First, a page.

5. Burn aged, dry hardwood if possible. Fir or pine burns hot and deposits creosote in the chimney. Don't burn construction debris. It may contain toxic chemicals that will vaporize in the fire and could enter the living space.
6. Do not clean out the fireplace when the ashes are still hot. And dispose of the ashes in a place where wayward embers won't start a fire.
Fireplace with gas starter
1. If the flame goes out, wait at least five minutes before attempting to relight the fireplace. This allows time to clear the fireplace of gas.
2. Be alert for unusual odors or odd-colored flames, which are often a sign that the fireplace is not operating properly. In such cases, contact your dealer or licensed technician for servicing. Contact the gas company if you smell gas when the unit is off.
Gas furnace maintenance
1. An annual maintenance check of a gas furnace extends the life of the appliance and ferrets out any hidden problems. A qualified heating contractor should vacuum out the unit, inspect the blower motor, inspect the heat exchanger for cracks, check the electronics and perform a multipoint checklist to make sure the furnace is operating properly.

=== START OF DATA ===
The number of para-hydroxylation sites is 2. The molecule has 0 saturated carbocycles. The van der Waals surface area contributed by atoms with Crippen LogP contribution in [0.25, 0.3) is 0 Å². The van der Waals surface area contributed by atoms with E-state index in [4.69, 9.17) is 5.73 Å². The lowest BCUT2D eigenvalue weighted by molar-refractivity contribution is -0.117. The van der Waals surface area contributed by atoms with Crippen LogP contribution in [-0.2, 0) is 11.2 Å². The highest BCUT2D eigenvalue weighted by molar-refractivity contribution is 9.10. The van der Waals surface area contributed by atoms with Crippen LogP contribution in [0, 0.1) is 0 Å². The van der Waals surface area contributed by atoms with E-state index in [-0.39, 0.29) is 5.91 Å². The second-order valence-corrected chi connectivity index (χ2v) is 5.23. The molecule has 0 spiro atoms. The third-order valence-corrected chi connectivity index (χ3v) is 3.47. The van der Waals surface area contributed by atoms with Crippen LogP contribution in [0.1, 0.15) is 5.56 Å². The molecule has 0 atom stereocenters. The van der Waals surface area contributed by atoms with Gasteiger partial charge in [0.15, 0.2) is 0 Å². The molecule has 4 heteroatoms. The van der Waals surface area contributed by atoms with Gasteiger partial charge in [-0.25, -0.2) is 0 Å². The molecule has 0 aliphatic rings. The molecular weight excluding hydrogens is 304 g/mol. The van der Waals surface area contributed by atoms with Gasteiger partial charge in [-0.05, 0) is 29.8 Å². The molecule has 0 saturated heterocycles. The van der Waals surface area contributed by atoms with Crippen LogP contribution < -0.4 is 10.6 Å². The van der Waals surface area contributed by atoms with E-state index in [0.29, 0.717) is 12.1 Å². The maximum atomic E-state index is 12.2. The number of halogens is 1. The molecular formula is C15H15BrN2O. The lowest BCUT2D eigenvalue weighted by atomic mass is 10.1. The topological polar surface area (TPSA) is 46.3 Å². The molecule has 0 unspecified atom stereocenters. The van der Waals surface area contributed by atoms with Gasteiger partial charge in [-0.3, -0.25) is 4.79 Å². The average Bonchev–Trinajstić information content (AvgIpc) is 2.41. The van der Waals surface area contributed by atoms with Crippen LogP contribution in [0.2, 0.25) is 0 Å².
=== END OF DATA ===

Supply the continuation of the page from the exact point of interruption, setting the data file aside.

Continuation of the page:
2. Clean or replace the furnace filter frequently during the heating season. This ensures that air returning from the inside of the house is unobstructed and clean when entering the combustion chamber.
3. Keep vents, space heaters and baseboards clear of furniture, rugs and drapes to allow free air movement.
4. Ensure there is free airflow around your furnace and make sure there are no storage items obstructing airflow.
5. Do not store or use combustible materials, such as chemicals, paint, rags, clothing, draperies, paper, cleaning products, gasoline, or flammable vapors and liquids in the vicinity of the furnace.
6. Carbon monoxide is a colorless, odorless and lethal gas that can occur any time there is incomplete combustion or poor venting. Any home that contains fuel-burning appliances, such as a fireplace or furnace, should have a carbon monoxide alarm installed according to the manufacturer's instructions.